Africa, Politics

Mugabe, ‘man of peace’

By Simon Allison 20 April 2012

Something’s wrong with Comrade Bob. Maybe it’s the cancer everyone suspects, maybe it’s just old age, but he’s getting soft. Mugabe’s speeches don’t usually centre around peace, tolerance, and free will – quite the opposite – so his conciliatory address to mark Zimbabwe’s independence day came as a shock. By SIMON ALLISON.

Two controversies dominated the run up to Zimbabwe’s independence day celebrations, held in a packed stadium in Harare on Wednesday to commemorate 32 years since Zimbabweans replaced the Rhodesian regime with Mugabe’s.

The first concerned the celebrations themselves, and specifically what was being celebrated. Prime Minister Morgan Tsvangirai went public with his dissatisfaction with the day’s theme, encapsulated by the not-so-catchy title Indigenisation and Economic Empowerment for Economic Transformation. “We find this a repugnant theme, which sounds more of a slogan for a political party than an inclusive, peace-building theme,” he said. It is topical, however, with the Zanu-PF section of the government recently bulldozing through new indigenisation laws which require companies to hand over half their shares to government-related entities. Despite his unhappiness, Tsvangirai refused to boycott the celebrations, anxious to emphasise that independence day was a national day, not just a Zanu-PF day.

The second controversy centred on Mugabe’s health; a flurry of unconfirmed media reports last week suggested he was in Singapore being treated for prostate cancer. But Mugabe denied this, running down the aircraft steps on his return home and telling reporters he was “fit as a fiddle”.

But maybe the speculators were on to something. I’m no doctor, but when people behave completely out of the ordinary, I start thinking something is wrong. When Mugabe finally gave his speech on Wednesday he wasn’t himself at all.

He looked frail and most reports commented that he sounded out of breath. It was an unusually short speech too. But it was the content that was most surprising. Where was the firebrand we all know and Zanu-PF supporters love? What’s all this talk of peace, cooperation and citizens’ rights? And was that a note of repentance I discerned? It was a speech that might as well have been delivered to the gentle accompaniment of Khumbaya. See for yourself:

“We have done wrong to our people, because we were fighting amongst ourselves All our political leaders should encourage their supporters to promote the spirit of peace and tranquillity through social dialogue… All violence, all fights, all struggles that are of a violent nature, they should not be allowed to interfere with the happiness of our groupings, no.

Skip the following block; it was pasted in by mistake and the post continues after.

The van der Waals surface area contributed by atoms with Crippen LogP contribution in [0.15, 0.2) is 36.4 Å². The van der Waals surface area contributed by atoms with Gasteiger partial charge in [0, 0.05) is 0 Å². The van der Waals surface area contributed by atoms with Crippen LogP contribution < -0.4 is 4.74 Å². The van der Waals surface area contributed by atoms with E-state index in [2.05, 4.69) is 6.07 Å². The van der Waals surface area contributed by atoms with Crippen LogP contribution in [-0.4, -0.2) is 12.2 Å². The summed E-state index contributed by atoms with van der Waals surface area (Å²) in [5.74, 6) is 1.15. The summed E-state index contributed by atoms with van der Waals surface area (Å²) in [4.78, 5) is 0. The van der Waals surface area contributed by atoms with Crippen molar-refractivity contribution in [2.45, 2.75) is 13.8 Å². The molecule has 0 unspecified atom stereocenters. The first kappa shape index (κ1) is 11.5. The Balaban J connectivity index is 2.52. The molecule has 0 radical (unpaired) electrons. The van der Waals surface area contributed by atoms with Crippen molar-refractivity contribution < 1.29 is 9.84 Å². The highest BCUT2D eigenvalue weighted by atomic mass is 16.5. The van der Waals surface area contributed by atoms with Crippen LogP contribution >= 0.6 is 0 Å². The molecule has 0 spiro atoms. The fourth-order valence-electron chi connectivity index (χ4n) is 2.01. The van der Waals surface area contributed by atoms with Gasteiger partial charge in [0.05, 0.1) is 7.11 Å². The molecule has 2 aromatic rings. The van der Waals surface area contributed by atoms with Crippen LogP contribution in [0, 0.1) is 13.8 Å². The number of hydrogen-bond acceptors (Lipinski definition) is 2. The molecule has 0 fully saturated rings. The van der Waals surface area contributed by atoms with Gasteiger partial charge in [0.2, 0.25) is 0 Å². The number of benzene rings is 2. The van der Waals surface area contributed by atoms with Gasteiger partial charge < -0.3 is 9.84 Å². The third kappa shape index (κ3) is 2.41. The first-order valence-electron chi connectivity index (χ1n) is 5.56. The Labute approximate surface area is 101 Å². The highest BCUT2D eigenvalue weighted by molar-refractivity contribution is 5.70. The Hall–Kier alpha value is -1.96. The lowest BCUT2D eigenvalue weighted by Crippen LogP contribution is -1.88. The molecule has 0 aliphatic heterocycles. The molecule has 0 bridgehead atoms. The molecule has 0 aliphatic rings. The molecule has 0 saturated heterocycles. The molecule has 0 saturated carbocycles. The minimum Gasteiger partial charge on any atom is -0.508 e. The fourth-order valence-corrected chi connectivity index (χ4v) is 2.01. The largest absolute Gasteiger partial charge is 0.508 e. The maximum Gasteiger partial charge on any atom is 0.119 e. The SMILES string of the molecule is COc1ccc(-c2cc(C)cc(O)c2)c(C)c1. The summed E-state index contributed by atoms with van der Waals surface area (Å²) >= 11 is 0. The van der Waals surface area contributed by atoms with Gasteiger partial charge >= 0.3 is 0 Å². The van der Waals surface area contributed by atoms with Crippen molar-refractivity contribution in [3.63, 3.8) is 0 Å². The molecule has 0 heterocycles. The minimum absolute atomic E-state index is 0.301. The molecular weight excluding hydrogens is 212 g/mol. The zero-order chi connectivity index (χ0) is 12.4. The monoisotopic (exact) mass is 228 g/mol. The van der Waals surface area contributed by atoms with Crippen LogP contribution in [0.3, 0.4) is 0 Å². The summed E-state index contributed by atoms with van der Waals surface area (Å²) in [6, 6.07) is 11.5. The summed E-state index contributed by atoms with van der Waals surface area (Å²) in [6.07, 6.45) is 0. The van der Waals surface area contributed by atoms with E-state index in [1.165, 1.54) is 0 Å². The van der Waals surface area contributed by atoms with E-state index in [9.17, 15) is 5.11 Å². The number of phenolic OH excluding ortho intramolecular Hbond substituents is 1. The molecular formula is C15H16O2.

“It is now in our political organisations that we must take absolute care and caution and ensure that the fights of yesterday are buried in the past and that we must organise ourselves on the basis of free belonging, free choice of membership. Membership is not forced, should never be forced. People must freely belong to their own choice and freely vote for a party of their own choice.”

But despite the almost melancholic recognition of the imperfections in Zimbabwe’s political system, some of the old Mugabe remained. In typical fashion, he railed against the western colonialists, blaming them for Zimbabwe’s economic malaise. He also raised the contentious issue of general elections, implying they’ll happen this year – a year earlier than envisaged by the national unity agreement, and against the wishes of his MDC partners in the unity government.

Taken at face value, his words should mean that we see very different elections to what happened the last time. There should be no voter intimidation, no political vendettas, no arbitrary arrests and, above all, no violence.

Not that anybody is likely to take anything Mugabe says at face value. Words are cheap, after all, especially when they come in Zimbabwean denominations. But still it’s nice to think that somewhere in Mugabe’s mind is a recognition of his country’s immense political problems (most of his own making). Intriguingly, some sources reported that this speech was a departure from the prepared script that focussed exclusively on the indigenisation and empowerment theme, which in the end Mugabe barely mentioned.

Others reported that Mugabe’s health really was worsening, and this seemed the most likely cause of his sentimentality. The Southern Africa report writes that his frailty is becoming obvious in public. “He is often unsteady on his feet, and cannot easily negotiate stairs without the support of aides on each side. At public meetings, police routinely isolate a bathroom for his exclusive use. He regularly makes use of it, accompanied by an aide carrying a bag, and is often engaged for 30 minutes at a time. There is evidence that he no longer has full control of his bladder – a classic symptom of advanced prostate cancer.”

Regardless of why, Mugabe’s surprising speech will remain an oddity unless followed by a serious change in the way Zanu-PF conducts its politics. Unfortunately, if Mugabe really is as frail as described, he’s unlikely to be able to enforce his liberal new philosophy, even if he wanted to. DM




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Photo: Zimbabwe’s President Robert Mugabe looks on during a rally marking Zimbabwe’s 32nd independence anniversary celebrations in Harare on 18 April 2012. REUTERS/Stringer.

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